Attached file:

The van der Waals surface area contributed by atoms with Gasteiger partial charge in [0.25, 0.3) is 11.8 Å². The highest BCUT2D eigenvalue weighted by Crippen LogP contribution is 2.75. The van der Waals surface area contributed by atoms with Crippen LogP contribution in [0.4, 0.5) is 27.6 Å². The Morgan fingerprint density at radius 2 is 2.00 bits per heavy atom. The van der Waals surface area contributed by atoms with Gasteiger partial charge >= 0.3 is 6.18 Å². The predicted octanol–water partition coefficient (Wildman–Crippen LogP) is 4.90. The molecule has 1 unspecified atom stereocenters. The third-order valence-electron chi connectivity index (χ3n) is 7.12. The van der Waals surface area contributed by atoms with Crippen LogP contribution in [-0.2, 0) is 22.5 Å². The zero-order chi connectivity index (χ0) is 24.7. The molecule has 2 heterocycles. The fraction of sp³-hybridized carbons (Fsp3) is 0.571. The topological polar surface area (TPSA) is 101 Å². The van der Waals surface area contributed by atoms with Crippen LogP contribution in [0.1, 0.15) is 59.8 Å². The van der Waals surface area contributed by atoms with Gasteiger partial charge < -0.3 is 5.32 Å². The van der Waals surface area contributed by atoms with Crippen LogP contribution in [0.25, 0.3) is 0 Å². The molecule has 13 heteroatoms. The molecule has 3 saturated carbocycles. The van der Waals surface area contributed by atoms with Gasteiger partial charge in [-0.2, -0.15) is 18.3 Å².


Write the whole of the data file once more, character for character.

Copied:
The van der Waals surface area contributed by atoms with Gasteiger partial charge in [0.25, 0.3) is 11.8 Å². The highest BCUT2D eigenvalue weighted by Crippen LogP contribution is 2.75. The van der Waals surface area contributed by atoms with Crippen LogP contribution in [0.4, 0.5) is 27.6 Å². The Morgan fingerprint density at radius 2 is 2.00 bits per heavy atom. The van der Waals surface area contributed by atoms with Gasteiger partial charge >= 0.3 is 6.18 Å². The predicted octanol–water partition coefficient (Wildman–Crippen LogP) is 4.90. The molecule has 1 unspecified atom stereocenters. The third-order valence-electron chi connectivity index (χ3n) is 7.12. The van der Waals surface area contributed by atoms with Crippen LogP contribution in [-0.2, 0) is 22.5 Å². The zero-order chi connectivity index (χ0) is 24.7. The molecule has 2 heterocycles. The fraction of sp³-hybridized carbons (Fsp3) is 0.571. The topological polar surface area (TPSA) is 101 Å². The van der Waals surface area contributed by atoms with Crippen LogP contribution in [0.1, 0.15) is 59.8 Å². The van der Waals surface area contributed by atoms with Gasteiger partial charge < -0.3 is 5.32 Å². The van der Waals surface area contributed by atoms with Crippen LogP contribution in [0.25, 0.3) is 0 Å². The molecule has 13 heteroatoms. The molecule has 3 saturated carbocycles. The van der Waals surface area contributed by atoms with Gasteiger partial charge in [-0.2, -0.15) is 18.3 Å².